The evidence reviewed in the paper that you cite suggests that it might be preferable to take a more measured, historically self-conscious perspective on cross-border integration instead of announcing changes in its direction or speed with high frequency. Specifically, the empirical evidence indicates that most measures of market integration have scaled new heights in the last few decades but still fall far short of economic theory's ideal of perfect integration—an intermediate outcome that I refer to as quasiglobalization.

Looking forward, levels of cross-border integration may increase, stagnate, or even suffer a sharp reversal if the experience between and during the two World Wars is any indication of the possibilities. But given the parameters of the current situation, it seems unlikely that increases will any time soon yield a state in which the differences among countries can be ignored—multinationals' best efforts to connect markets across borders notwithstanding. Or that decreases could lead to a state in which cross-border linkages can be forgotten about.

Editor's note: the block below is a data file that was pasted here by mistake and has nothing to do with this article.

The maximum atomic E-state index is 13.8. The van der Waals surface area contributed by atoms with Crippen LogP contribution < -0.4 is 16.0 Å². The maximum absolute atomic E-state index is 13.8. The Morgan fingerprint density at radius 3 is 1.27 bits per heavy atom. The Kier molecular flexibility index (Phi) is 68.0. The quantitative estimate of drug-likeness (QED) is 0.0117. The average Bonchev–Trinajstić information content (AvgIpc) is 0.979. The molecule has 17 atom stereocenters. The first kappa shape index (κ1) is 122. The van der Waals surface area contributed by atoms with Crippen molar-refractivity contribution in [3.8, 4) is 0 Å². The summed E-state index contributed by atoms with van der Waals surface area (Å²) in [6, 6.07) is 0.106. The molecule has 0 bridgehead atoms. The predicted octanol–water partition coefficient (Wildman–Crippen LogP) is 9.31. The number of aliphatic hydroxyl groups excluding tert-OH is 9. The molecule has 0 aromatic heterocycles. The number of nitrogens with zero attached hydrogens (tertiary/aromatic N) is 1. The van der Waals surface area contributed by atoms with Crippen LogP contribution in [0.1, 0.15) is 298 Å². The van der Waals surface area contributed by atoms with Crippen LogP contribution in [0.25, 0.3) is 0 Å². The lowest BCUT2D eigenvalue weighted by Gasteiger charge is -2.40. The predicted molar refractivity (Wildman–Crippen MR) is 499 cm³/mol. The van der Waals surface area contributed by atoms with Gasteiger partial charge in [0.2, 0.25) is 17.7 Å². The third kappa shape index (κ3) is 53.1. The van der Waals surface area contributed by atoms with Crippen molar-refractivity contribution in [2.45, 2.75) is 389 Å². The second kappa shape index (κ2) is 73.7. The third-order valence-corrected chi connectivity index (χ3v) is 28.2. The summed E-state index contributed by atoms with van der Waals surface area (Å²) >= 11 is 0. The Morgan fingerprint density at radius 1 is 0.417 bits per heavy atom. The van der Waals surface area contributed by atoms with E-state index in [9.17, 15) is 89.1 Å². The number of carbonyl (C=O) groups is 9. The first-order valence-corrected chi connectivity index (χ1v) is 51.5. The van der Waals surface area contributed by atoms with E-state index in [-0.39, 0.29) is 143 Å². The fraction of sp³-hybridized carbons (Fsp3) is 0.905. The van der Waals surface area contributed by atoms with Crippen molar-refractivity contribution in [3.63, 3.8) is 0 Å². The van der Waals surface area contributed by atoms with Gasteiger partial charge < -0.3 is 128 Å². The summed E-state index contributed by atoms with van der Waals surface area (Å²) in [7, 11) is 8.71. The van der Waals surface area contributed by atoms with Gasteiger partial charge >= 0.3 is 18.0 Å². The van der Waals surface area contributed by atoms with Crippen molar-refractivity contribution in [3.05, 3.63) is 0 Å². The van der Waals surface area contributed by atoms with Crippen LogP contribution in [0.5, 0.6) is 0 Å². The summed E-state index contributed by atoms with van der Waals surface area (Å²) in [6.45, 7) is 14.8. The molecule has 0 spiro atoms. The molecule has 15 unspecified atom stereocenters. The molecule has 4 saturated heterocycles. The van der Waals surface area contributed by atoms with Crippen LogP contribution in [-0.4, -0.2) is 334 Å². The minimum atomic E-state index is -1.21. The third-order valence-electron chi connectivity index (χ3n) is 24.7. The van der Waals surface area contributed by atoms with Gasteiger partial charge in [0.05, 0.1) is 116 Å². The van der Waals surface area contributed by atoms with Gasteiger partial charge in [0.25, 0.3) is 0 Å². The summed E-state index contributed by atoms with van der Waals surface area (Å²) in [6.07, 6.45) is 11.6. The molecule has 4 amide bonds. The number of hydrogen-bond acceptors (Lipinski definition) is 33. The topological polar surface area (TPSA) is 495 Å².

So one does not have to make a precise forecast to diagnose that quasiglobalization as a condition is sufficiently broad to persist for some time to come. Achieving similar stability in attitudes toward cross-border operations would seem preferable to manic-depressive swings in attitudes about the outlook, if only for purely pragmatic reasons.

Q: What research projects will you be working on next?

A: I have about a dozen papers and cases related to globalization under way right now, so maybe we can talk about the next crop in a year or two—and about a book that I am starting to work on over a slightly longer time frame.

In the meantime, let me cite just one strand of work that may be of particular interest to both academics and practitioners who read HBS Working Knowledge. The diagnosis of quasiglobalization does more than just supply a relatively stable frame of reference for thinking about the environment of cross-border operations. Note that it substantially enriches the strategy space available to firms that compete across borders relative to the extreme cases of complete isolation of country markets (under which localization would be the obvious strategy) and of complete integration (under which global standardization, in the sense of selling the same product everywhere in the same way, would be favored). Identifying and discussing the implementation of mid-range strategies, aimed at exploiting conditions of quasiglobalization, would seem to be a high priority and is one of the topics on which I am currently doing some work.